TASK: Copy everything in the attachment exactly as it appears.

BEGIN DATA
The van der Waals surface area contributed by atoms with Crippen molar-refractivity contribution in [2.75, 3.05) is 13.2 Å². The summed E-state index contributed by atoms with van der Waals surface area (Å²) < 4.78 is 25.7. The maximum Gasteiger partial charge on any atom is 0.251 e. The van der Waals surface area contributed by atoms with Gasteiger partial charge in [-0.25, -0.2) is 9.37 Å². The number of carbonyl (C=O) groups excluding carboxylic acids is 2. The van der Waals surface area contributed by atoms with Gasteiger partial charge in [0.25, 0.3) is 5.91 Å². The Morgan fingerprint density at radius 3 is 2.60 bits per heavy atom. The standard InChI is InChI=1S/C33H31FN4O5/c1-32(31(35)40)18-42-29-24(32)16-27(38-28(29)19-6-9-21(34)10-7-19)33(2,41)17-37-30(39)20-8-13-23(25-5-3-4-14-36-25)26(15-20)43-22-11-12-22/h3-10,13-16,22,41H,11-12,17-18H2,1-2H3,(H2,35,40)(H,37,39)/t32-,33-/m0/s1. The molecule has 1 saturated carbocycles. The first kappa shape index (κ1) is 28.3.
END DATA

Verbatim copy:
The van der Waals surface area contributed by atoms with Crippen molar-refractivity contribution in [2.75, 3.05) is 13.2 Å². The summed E-state index contributed by atoms with van der Waals surface area (Å²) < 4.78 is 25.7. The maximum Gasteiger partial charge on any atom is 0.251 e. The van der Waals surface area contributed by atoms with Gasteiger partial charge in [-0.25, -0.2) is 9.37 Å². The number of carbonyl (C=O) groups excluding carboxylic acids is 2. The van der Waals surface area contributed by atoms with Gasteiger partial charge in [0.25, 0.3) is 5.91 Å². The Morgan fingerprint density at radius 3 is 2.60 bits per heavy atom. The standard InChI is InChI=1S/C33H31FN4O5/c1-32(31(35)40)18-42-29-24(32)16-27(38-28(29)19-6-9-21(34)10-7-19)33(2,41)17-37-30(39)20-8-13-23(25-5-3-4-14-36-25)26(15-20)43-22-11-12-22/h3-10,13-16,22,41H,11-12,17-18H2,1-2H3,(H2,35,40)(H,37,39)/t32-,33-/m0/s1. The molecule has 1 saturated carbocycles. The first kappa shape index (κ1) is 28.3.